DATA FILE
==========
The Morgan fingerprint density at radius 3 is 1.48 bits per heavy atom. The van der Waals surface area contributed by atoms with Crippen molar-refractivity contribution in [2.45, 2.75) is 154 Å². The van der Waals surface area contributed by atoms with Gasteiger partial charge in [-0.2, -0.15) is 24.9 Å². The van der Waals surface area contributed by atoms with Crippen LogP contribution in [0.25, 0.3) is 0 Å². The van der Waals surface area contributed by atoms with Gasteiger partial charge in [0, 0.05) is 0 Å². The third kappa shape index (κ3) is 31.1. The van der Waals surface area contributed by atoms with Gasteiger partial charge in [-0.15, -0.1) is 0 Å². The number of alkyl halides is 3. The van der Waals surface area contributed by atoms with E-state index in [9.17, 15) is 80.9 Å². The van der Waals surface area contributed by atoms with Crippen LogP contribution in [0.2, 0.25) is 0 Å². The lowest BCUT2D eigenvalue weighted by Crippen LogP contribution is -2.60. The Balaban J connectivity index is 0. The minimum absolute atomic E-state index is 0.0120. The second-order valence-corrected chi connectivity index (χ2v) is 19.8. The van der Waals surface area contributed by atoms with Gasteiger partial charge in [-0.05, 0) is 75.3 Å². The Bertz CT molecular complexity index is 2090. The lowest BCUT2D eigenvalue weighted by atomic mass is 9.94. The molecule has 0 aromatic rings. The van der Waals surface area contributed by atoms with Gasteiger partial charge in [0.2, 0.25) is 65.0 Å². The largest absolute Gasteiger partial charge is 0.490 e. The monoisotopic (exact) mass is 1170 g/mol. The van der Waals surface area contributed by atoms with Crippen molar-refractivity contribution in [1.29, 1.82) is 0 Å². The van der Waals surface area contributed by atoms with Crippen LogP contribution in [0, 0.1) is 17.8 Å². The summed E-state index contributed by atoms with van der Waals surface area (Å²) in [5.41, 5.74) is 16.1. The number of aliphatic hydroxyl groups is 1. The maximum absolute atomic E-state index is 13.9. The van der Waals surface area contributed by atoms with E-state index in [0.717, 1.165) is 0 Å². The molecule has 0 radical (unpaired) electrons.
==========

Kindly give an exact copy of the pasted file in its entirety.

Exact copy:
The Morgan fingerprint density at radius 3 is 1.48 bits per heavy atom. The van der Waals surface area contributed by atoms with Crippen molar-refractivity contribution in [2.45, 2.75) is 154 Å². The van der Waals surface area contributed by atoms with Gasteiger partial charge in [-0.2, -0.15) is 24.9 Å². The van der Waals surface area contributed by atoms with Crippen LogP contribution in [0.25, 0.3) is 0 Å². The van der Waals surface area contributed by atoms with Gasteiger partial charge in [0, 0.05) is 0 Å². The third kappa shape index (κ3) is 31.1. The van der Waals surface area contributed by atoms with Gasteiger partial charge in [-0.15, -0.1) is 0 Å². The number of alkyl halides is 3. The van der Waals surface area contributed by atoms with E-state index in [9.17, 15) is 80.9 Å². The van der Waals surface area contributed by atoms with Crippen LogP contribution in [0.2, 0.25) is 0 Å². The lowest BCUT2D eigenvalue weighted by Crippen LogP contribution is -2.60. The Balaban J connectivity index is 0. The minimum absolute atomic E-state index is 0.0120. The second-order valence-corrected chi connectivity index (χ2v) is 19.8. The van der Waals surface area contributed by atoms with Gasteiger partial charge in [-0.05, 0) is 75.3 Å². The Bertz CT molecular complexity index is 2090. The lowest BCUT2D eigenvalue weighted by atomic mass is 9.94. The molecule has 0 aromatic rings. The van der Waals surface area contributed by atoms with Gasteiger partial charge in [0.2, 0.25) is 65.0 Å². The largest absolute Gasteiger partial charge is 0.490 e. The monoisotopic (exact) mass is 1170 g/mol. The van der Waals surface area contributed by atoms with Crippen molar-refractivity contribution in [1.29, 1.82) is 0 Å². The van der Waals surface area contributed by atoms with Crippen LogP contribution in [0, 0.1) is 17.8 Å². The summed E-state index contributed by atoms with van der Waals surface area (Å²) in [5.41, 5.74) is 16.1. The number of aliphatic hydroxyl groups is 1. The maximum absolute atomic E-state index is 13.9. The van der Waals surface area contributed by atoms with E-state index in [0.717, 1.165) is 0 Å². The molecule has 0 radical (unpaired) electrons.